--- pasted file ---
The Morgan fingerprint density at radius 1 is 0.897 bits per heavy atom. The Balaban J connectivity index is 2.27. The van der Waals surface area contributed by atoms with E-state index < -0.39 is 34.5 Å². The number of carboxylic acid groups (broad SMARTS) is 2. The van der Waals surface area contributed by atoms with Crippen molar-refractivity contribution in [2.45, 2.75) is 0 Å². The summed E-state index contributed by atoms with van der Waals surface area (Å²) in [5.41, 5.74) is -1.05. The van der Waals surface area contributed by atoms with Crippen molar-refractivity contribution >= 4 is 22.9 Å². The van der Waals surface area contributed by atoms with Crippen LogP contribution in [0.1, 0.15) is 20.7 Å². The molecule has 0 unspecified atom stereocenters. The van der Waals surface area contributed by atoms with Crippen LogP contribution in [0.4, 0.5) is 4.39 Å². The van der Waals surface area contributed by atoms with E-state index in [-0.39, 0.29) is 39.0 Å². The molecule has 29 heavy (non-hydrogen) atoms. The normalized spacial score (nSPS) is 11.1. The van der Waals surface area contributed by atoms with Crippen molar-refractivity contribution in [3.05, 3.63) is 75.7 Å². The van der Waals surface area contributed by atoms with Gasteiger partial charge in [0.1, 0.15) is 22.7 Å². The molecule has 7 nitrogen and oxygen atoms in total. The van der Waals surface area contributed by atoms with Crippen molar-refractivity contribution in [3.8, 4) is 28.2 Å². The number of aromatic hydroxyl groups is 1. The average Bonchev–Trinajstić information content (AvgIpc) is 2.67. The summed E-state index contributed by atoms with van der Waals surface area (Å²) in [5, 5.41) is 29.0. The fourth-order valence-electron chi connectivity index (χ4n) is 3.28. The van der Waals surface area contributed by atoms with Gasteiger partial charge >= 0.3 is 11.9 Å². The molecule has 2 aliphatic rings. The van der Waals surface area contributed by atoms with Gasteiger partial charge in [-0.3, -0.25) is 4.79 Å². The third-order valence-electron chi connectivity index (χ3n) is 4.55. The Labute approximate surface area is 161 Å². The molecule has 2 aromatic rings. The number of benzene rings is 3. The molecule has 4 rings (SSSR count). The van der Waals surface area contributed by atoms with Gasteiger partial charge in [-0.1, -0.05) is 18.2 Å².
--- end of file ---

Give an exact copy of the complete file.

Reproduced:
The Morgan fingerprint density at radius 1 is 0.897 bits per heavy atom. The Balaban J connectivity index is 2.27. The van der Waals surface area contributed by atoms with E-state index < -0.39 is 34.5 Å². The number of carboxylic acid groups (broad SMARTS) is 2. The van der Waals surface area contributed by atoms with Crippen molar-refractivity contribution in [2.45, 2.75) is 0 Å². The summed E-state index contributed by atoms with van der Waals surface area (Å²) in [5.41, 5.74) is -1.05. The van der Waals surface area contributed by atoms with Crippen molar-refractivity contribution >= 4 is 22.9 Å². The van der Waals surface area contributed by atoms with Crippen LogP contribution in [0.1, 0.15) is 20.7 Å². The molecule has 0 unspecified atom stereocenters. The van der Waals surface area contributed by atoms with Crippen LogP contribution in [0.4, 0.5) is 4.39 Å². The van der Waals surface area contributed by atoms with E-state index in [-0.39, 0.29) is 39.0 Å². The molecule has 29 heavy (non-hydrogen) atoms. The normalized spacial score (nSPS) is 11.1. The van der Waals surface area contributed by atoms with Crippen molar-refractivity contribution in [3.05, 3.63) is 75.7 Å². The van der Waals surface area contributed by atoms with Gasteiger partial charge in [0.1, 0.15) is 22.7 Å². The molecule has 7 nitrogen and oxygen atoms in total. The van der Waals surface area contributed by atoms with Crippen molar-refractivity contribution in [3.8, 4) is 28.2 Å². The number of aromatic hydroxyl groups is 1. The average Bonchev–Trinajstić information content (AvgIpc) is 2.67. The summed E-state index contributed by atoms with van der Waals surface area (Å²) in [5, 5.41) is 29.0. The fourth-order valence-electron chi connectivity index (χ4n) is 3.28. The van der Waals surface area contributed by atoms with Gasteiger partial charge >= 0.3 is 11.9 Å². The molecule has 2 aliphatic rings. The van der Waals surface area contributed by atoms with Gasteiger partial charge in [-0.3, -0.25) is 4.79 Å². The third-order valence-electron chi connectivity index (χ3n) is 4.55. The Labute approximate surface area is 161 Å². The molecule has 2 aromatic rings. The number of benzene rings is 3. The molecule has 4 rings (SSSR count). The van der Waals surface area contributed by atoms with Gasteiger partial charge in [-0.1, -0.05) is 18.2 Å².